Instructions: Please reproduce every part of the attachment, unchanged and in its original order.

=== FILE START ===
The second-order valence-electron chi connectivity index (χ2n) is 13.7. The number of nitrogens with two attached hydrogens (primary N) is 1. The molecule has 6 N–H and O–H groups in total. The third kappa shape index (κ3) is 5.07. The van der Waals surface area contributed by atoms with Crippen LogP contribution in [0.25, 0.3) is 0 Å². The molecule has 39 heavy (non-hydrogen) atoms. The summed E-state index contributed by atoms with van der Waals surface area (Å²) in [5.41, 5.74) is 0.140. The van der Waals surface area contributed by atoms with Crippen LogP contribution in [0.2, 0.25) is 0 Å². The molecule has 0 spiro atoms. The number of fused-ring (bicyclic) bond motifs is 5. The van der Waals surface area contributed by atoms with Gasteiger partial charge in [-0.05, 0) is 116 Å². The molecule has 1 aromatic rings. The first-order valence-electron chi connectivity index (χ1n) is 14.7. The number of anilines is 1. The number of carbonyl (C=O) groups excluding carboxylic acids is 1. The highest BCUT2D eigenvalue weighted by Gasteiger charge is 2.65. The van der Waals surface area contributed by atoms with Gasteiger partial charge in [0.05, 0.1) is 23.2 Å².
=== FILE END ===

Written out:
The second-order valence-electron chi connectivity index (χ2n) is 13.7. The number of nitrogens with two attached hydrogens (primary N) is 1. The molecule has 6 N–H and O–H groups in total. The third kappa shape index (κ3) is 5.07. The van der Waals surface area contributed by atoms with Crippen LogP contribution in [0.25, 0.3) is 0 Å². The molecule has 39 heavy (non-hydrogen) atoms. The summed E-state index contributed by atoms with van der Waals surface area (Å²) in [5.41, 5.74) is 0.140. The van der Waals surface area contributed by atoms with Crippen LogP contribution in [0.2, 0.25) is 0 Å². The molecule has 0 spiro atoms. The number of fused-ring (bicyclic) bond motifs is 5. The van der Waals surface area contributed by atoms with Gasteiger partial charge in [-0.05, 0) is 116 Å². The molecule has 1 aromatic rings. The first-order valence-electron chi connectivity index (χ1n) is 14.7. The number of anilines is 1. The number of carbonyl (C=O) groups excluding carboxylic acids is 1. The highest BCUT2D eigenvalue weighted by Gasteiger charge is 2.65. The van der Waals surface area contributed by atoms with Gasteiger partial charge in [0.05, 0.1) is 23.2 Å².